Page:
The first patient has been dosed in a new Phase II/III study assessing the safety and efficacy of an antibody treatment for COVID-19 being developed by GlaxoSmithKline and Vir Biotechnology.
VIR-7831 (also known as GSK4182136), is a fully human anti-SARS-CoV-2 (Severe Acute Respiratory Syndrome coronavirus-2) monoclonal antibody, designed for early treatment of COVID-19 in patients at high risk of hospitalisation.
The COMET-ICE study, which will enrol around 1,300 patients worldwide who have early symptomatic infection, will assess whether VIR-7831, as a single-dose monoclonal antibody, can prevent hospitalisation due to COVID-19.
Initial read-outs may be available before the end of this year, with complete results expected in the first quarter of 2021, and potentially early access to the antibody treatment as soon as the first half of 2021, the firms noted.
“Treating those with early COVID-19 disease so that it doesn’t become worse is critical both for the patients and for society. Hospital systems are overwhelmed worldwide, with new infections continuing to strain already limited resources,” said George Scangos, Vir's chief executive.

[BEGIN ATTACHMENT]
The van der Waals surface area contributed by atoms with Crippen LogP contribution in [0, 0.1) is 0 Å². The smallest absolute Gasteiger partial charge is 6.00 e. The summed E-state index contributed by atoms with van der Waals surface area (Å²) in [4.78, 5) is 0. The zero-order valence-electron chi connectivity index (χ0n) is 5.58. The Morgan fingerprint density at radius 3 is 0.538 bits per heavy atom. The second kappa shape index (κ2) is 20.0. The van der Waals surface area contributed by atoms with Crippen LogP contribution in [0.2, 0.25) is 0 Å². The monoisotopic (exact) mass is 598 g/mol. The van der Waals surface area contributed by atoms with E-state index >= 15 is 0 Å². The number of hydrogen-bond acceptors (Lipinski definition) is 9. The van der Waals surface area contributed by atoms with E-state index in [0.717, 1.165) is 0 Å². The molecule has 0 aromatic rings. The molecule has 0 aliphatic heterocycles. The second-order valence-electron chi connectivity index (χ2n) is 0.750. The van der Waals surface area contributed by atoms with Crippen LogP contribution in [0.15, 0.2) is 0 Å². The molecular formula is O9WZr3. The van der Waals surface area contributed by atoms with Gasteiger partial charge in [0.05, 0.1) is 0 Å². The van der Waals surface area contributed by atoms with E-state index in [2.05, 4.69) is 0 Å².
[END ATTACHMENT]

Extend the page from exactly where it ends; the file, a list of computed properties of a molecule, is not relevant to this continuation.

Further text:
“This study is designed to demonstrate whether VIR-7831 can significantly reduce the need for hospitalisation in high-risk individuals, such as the elderly or those with pre-existing conditions such as lung or heart disease.”
“Monoclonal antibodies directed against the SARS-CoV-2 virus could provide an effective and immediate immune response to COVID-19, bypassing the need for our body to produce its own antibodies, which is particularly important in the absence of an effective vaccine,” noted Dr Hal Barron, chief scientific officer and president R&D, GSK.
“This study will assess the ability of VIR-7831 to prevent high-risk individuals from progressing to severe disease, and in future studies we will also test the antibody’s ability to prevent infection in high-risk patients and to reduce disease severity in patients who are already hospitalised.”
GSK bought a $250-million stake in Vir earlier this year as the companies revealed a collaboration to research and develop solutions for coronaviruses, including COVID-19.